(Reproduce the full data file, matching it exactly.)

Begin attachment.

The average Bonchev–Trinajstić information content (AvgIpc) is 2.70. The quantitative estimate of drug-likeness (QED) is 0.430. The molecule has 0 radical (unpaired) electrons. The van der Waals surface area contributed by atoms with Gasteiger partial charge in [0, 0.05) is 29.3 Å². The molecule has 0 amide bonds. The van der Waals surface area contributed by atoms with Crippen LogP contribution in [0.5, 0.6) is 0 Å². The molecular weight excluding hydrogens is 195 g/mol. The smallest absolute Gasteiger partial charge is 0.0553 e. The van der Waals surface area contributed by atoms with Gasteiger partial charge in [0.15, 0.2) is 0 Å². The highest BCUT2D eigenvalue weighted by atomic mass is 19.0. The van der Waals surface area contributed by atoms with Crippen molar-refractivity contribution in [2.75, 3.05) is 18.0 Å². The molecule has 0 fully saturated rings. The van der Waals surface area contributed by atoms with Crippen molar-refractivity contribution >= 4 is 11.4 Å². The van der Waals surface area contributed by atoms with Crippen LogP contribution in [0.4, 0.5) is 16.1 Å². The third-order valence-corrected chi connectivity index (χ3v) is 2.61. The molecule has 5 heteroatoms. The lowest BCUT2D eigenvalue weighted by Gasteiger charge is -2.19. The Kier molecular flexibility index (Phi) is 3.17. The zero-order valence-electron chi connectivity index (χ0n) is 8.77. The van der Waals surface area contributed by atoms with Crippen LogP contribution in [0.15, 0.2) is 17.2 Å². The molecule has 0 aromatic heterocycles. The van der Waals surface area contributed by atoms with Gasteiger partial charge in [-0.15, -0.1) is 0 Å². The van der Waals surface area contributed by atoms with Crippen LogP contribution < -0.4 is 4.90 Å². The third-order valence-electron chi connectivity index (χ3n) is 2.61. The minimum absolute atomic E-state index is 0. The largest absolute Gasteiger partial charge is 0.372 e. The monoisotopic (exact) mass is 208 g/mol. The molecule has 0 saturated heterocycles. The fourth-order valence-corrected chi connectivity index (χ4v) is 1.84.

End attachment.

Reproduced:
The average Bonchev–Trinajstić information content (AvgIpc) is 2.70. The quantitative estimate of drug-likeness (QED) is 0.430. The molecule has 0 radical (unpaired) electrons. The van der Waals surface area contributed by atoms with Gasteiger partial charge in [0, 0.05) is 29.3 Å². The molecule has 0 amide bonds. The van der Waals surface area contributed by atoms with Crippen LogP contribution in [0.5, 0.6) is 0 Å². The molecular weight excluding hydrogens is 195 g/mol. The smallest absolute Gasteiger partial charge is 0.0553 e. The van der Waals surface area contributed by atoms with Gasteiger partial charge in [0.15, 0.2) is 0 Å². The highest BCUT2D eigenvalue weighted by atomic mass is 19.0. The van der Waals surface area contributed by atoms with Crippen molar-refractivity contribution in [2.75, 3.05) is 18.0 Å². The molecule has 0 fully saturated rings. The van der Waals surface area contributed by atoms with Crippen molar-refractivity contribution >= 4 is 11.4 Å². The van der Waals surface area contributed by atoms with Crippen LogP contribution in [0.4, 0.5) is 16.1 Å². The third-order valence-corrected chi connectivity index (χ3v) is 2.61. The molecule has 5 heteroatoms. The lowest BCUT2D eigenvalue weighted by Gasteiger charge is -2.19. The Kier molecular flexibility index (Phi) is 3.17. The zero-order valence-electron chi connectivity index (χ0n) is 8.77. The van der Waals surface area contributed by atoms with Crippen LogP contribution in [0.15, 0.2) is 17.2 Å². The molecule has 0 aromatic heterocycles. The van der Waals surface area contributed by atoms with Gasteiger partial charge in [-0.15, -0.1) is 0 Å². The van der Waals surface area contributed by atoms with Crippen LogP contribution < -0.4 is 4.90 Å². The third-order valence-electron chi connectivity index (χ3n) is 2.61. The minimum absolute atomic E-state index is 0. The largest absolute Gasteiger partial charge is 0.372 e. The monoisotopic (exact) mass is 208 g/mol. The molecule has 0 saturated heterocycles. The fourth-order valence-corrected chi connectivity index (χ4v) is 1.84.